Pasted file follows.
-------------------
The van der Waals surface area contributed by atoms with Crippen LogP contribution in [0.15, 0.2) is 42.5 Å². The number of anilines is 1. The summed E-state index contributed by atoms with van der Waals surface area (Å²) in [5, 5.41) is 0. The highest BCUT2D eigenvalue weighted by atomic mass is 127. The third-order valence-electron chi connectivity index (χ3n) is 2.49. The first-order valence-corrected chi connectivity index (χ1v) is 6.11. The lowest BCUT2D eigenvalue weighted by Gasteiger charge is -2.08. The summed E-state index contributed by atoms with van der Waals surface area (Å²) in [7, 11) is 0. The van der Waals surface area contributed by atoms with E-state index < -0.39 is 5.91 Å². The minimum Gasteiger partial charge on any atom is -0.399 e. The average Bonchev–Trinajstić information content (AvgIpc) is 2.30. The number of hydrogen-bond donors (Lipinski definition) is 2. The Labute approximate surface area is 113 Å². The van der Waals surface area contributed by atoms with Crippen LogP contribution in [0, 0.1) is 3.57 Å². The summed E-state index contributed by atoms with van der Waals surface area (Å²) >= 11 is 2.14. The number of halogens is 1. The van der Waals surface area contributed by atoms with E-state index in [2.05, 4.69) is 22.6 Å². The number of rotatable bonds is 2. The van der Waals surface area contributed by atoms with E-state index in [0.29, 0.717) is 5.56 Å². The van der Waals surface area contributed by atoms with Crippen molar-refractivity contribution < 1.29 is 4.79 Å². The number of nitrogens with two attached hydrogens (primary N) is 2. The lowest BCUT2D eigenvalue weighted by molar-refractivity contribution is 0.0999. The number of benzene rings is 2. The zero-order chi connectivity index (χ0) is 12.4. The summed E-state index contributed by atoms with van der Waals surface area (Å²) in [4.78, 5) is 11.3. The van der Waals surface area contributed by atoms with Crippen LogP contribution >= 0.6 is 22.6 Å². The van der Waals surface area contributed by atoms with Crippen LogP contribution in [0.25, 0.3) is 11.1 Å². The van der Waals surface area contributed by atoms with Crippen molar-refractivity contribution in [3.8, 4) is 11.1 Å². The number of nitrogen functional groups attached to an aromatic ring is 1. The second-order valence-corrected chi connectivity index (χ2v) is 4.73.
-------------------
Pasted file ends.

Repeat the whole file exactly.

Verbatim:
The van der Waals surface area contributed by atoms with Crippen LogP contribution in [0.15, 0.2) is 42.5 Å². The number of anilines is 1. The summed E-state index contributed by atoms with van der Waals surface area (Å²) in [5, 5.41) is 0. The highest BCUT2D eigenvalue weighted by atomic mass is 127. The third-order valence-electron chi connectivity index (χ3n) is 2.49. The first-order valence-corrected chi connectivity index (χ1v) is 6.11. The lowest BCUT2D eigenvalue weighted by Gasteiger charge is -2.08. The summed E-state index contributed by atoms with van der Waals surface area (Å²) in [7, 11) is 0. The van der Waals surface area contributed by atoms with E-state index < -0.39 is 5.91 Å². The minimum Gasteiger partial charge on any atom is -0.399 e. The average Bonchev–Trinajstić information content (AvgIpc) is 2.30. The number of hydrogen-bond donors (Lipinski definition) is 2. The Labute approximate surface area is 113 Å². The van der Waals surface area contributed by atoms with Crippen LogP contribution in [0, 0.1) is 3.57 Å². The summed E-state index contributed by atoms with van der Waals surface area (Å²) >= 11 is 2.14. The number of halogens is 1. The van der Waals surface area contributed by atoms with E-state index in [2.05, 4.69) is 22.6 Å². The number of rotatable bonds is 2. The van der Waals surface area contributed by atoms with E-state index in [0.29, 0.717) is 5.56 Å². The van der Waals surface area contributed by atoms with Crippen molar-refractivity contribution < 1.29 is 4.79 Å². The number of nitrogens with two attached hydrogens (primary N) is 2. The lowest BCUT2D eigenvalue weighted by molar-refractivity contribution is 0.0999. The number of benzene rings is 2. The zero-order chi connectivity index (χ0) is 12.4. The summed E-state index contributed by atoms with van der Waals surface area (Å²) in [4.78, 5) is 11.3. The van der Waals surface area contributed by atoms with Crippen LogP contribution >= 0.6 is 22.6 Å². The van der Waals surface area contributed by atoms with Crippen LogP contribution in [0.25, 0.3) is 11.1 Å². The van der Waals surface area contributed by atoms with Crippen molar-refractivity contribution in [3.8, 4) is 11.1 Å². The number of nitrogen functional groups attached to an aromatic ring is 1. The second-order valence-corrected chi connectivity index (χ2v) is 4.73.